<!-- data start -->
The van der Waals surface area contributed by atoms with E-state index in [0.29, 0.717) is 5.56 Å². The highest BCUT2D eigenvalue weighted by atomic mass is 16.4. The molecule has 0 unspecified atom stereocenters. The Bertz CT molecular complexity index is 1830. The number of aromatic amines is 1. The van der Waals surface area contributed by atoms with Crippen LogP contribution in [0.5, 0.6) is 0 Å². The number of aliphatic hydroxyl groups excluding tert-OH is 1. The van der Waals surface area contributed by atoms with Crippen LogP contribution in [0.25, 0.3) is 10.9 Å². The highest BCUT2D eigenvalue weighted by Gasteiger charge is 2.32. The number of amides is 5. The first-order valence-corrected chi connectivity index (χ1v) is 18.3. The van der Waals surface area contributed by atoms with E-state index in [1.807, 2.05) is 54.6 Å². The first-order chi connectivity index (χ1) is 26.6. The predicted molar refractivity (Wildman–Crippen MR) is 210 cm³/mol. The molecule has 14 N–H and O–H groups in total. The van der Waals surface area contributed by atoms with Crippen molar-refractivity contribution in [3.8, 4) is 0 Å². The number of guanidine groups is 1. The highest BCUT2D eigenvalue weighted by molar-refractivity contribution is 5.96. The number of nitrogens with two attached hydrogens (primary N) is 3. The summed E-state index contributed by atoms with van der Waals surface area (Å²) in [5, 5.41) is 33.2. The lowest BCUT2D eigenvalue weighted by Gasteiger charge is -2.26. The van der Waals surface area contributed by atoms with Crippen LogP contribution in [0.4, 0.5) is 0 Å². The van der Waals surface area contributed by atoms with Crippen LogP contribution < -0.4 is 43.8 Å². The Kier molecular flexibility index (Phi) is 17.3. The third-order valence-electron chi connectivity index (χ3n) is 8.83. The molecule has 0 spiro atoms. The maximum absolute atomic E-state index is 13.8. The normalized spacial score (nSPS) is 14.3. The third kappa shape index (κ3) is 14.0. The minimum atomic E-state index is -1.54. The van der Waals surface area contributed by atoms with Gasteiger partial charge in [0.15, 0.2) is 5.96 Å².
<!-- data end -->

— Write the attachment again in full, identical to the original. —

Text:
The van der Waals surface area contributed by atoms with E-state index in [0.29, 0.717) is 5.56 Å². The highest BCUT2D eigenvalue weighted by atomic mass is 16.4. The molecule has 0 unspecified atom stereocenters. The Bertz CT molecular complexity index is 1830. The number of aromatic amines is 1. The van der Waals surface area contributed by atoms with Crippen LogP contribution in [0.5, 0.6) is 0 Å². The number of aliphatic hydroxyl groups excluding tert-OH is 1. The van der Waals surface area contributed by atoms with Crippen LogP contribution in [0.25, 0.3) is 10.9 Å². The highest BCUT2D eigenvalue weighted by Gasteiger charge is 2.32. The number of amides is 5. The first-order valence-corrected chi connectivity index (χ1v) is 18.3. The van der Waals surface area contributed by atoms with E-state index in [1.807, 2.05) is 54.6 Å². The first-order chi connectivity index (χ1) is 26.6. The predicted molar refractivity (Wildman–Crippen MR) is 210 cm³/mol. The molecule has 14 N–H and O–H groups in total. The van der Waals surface area contributed by atoms with Crippen molar-refractivity contribution in [3.8, 4) is 0 Å². The number of guanidine groups is 1. The highest BCUT2D eigenvalue weighted by molar-refractivity contribution is 5.96. The number of nitrogens with two attached hydrogens (primary N) is 3. The summed E-state index contributed by atoms with van der Waals surface area (Å²) in [5, 5.41) is 33.2. The lowest BCUT2D eigenvalue weighted by Gasteiger charge is -2.26. The van der Waals surface area contributed by atoms with Crippen LogP contribution in [0.4, 0.5) is 0 Å². The van der Waals surface area contributed by atoms with Crippen LogP contribution < -0.4 is 43.8 Å². The Kier molecular flexibility index (Phi) is 17.3. The third-order valence-electron chi connectivity index (χ3n) is 8.83. The molecule has 0 spiro atoms. The maximum absolute atomic E-state index is 13.8. The normalized spacial score (nSPS) is 14.3. The third kappa shape index (κ3) is 14.0. The minimum atomic E-state index is -1.54. The van der Waals surface area contributed by atoms with Gasteiger partial charge in [0.15, 0.2) is 5.96 Å².